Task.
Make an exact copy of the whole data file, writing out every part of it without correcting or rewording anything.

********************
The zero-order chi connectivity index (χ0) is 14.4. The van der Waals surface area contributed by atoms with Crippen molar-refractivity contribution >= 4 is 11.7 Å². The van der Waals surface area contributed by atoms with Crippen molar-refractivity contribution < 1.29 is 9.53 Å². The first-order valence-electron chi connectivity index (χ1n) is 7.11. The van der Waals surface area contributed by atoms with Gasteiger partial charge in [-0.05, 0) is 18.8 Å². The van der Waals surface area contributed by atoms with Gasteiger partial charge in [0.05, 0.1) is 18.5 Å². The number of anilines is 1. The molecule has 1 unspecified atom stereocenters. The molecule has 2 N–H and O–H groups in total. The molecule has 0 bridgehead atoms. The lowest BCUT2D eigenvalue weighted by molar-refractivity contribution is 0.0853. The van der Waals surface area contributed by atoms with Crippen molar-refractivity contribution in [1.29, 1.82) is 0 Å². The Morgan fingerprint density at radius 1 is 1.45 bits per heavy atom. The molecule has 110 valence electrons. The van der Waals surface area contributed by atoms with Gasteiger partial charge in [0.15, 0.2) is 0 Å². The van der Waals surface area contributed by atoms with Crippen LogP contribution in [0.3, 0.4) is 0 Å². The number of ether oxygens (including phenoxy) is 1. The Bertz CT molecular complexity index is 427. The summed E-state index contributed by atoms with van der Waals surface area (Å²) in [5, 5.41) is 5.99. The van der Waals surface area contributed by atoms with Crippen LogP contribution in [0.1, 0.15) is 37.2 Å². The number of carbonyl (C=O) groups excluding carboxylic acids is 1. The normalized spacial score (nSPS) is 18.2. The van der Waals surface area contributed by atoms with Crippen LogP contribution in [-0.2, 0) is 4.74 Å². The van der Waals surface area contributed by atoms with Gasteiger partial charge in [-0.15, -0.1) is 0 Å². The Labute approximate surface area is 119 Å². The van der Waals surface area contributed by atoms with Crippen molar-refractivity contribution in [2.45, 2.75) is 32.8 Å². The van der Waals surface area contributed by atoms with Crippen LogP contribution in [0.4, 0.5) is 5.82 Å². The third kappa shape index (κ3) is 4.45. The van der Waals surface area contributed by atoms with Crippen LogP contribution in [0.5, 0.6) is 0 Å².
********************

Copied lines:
The zero-order chi connectivity index (χ0) is 14.4. The van der Waals surface area contributed by atoms with Crippen molar-refractivity contribution >= 4 is 11.7 Å². The van der Waals surface area contributed by atoms with Crippen molar-refractivity contribution < 1.29 is 9.53 Å². The first-order valence-electron chi connectivity index (χ1n) is 7.11. The van der Waals surface area contributed by atoms with Gasteiger partial charge in [-0.05, 0) is 18.8 Å². The van der Waals surface area contributed by atoms with Gasteiger partial charge in [0.05, 0.1) is 18.5 Å². The number of anilines is 1. The molecule has 1 unspecified atom stereocenters. The molecule has 2 N–H and O–H groups in total. The molecule has 0 bridgehead atoms. The lowest BCUT2D eigenvalue weighted by molar-refractivity contribution is 0.0853. The van der Waals surface area contributed by atoms with Crippen molar-refractivity contribution in [1.29, 1.82) is 0 Å². The Morgan fingerprint density at radius 1 is 1.45 bits per heavy atom. The molecule has 110 valence electrons. The van der Waals surface area contributed by atoms with Gasteiger partial charge in [0.15, 0.2) is 0 Å². The van der Waals surface area contributed by atoms with Crippen LogP contribution in [0.3, 0.4) is 0 Å². The number of ether oxygens (including phenoxy) is 1. The Bertz CT molecular complexity index is 427. The summed E-state index contributed by atoms with van der Waals surface area (Å²) in [5, 5.41) is 5.99. The van der Waals surface area contributed by atoms with Crippen LogP contribution in [0.1, 0.15) is 37.2 Å². The number of carbonyl (C=O) groups excluding carboxylic acids is 1. The normalized spacial score (nSPS) is 18.2. The van der Waals surface area contributed by atoms with Crippen LogP contribution in [-0.2, 0) is 4.74 Å². The van der Waals surface area contributed by atoms with Gasteiger partial charge in [-0.15, -0.1) is 0 Å². The Labute approximate surface area is 119 Å². The van der Waals surface area contributed by atoms with Crippen molar-refractivity contribution in [2.45, 2.75) is 32.8 Å². The van der Waals surface area contributed by atoms with Crippen LogP contribution in [0.4, 0.5) is 5.82 Å². The third kappa shape index (κ3) is 4.45. The van der Waals surface area contributed by atoms with Crippen LogP contribution in [0.5, 0.6) is 0 Å².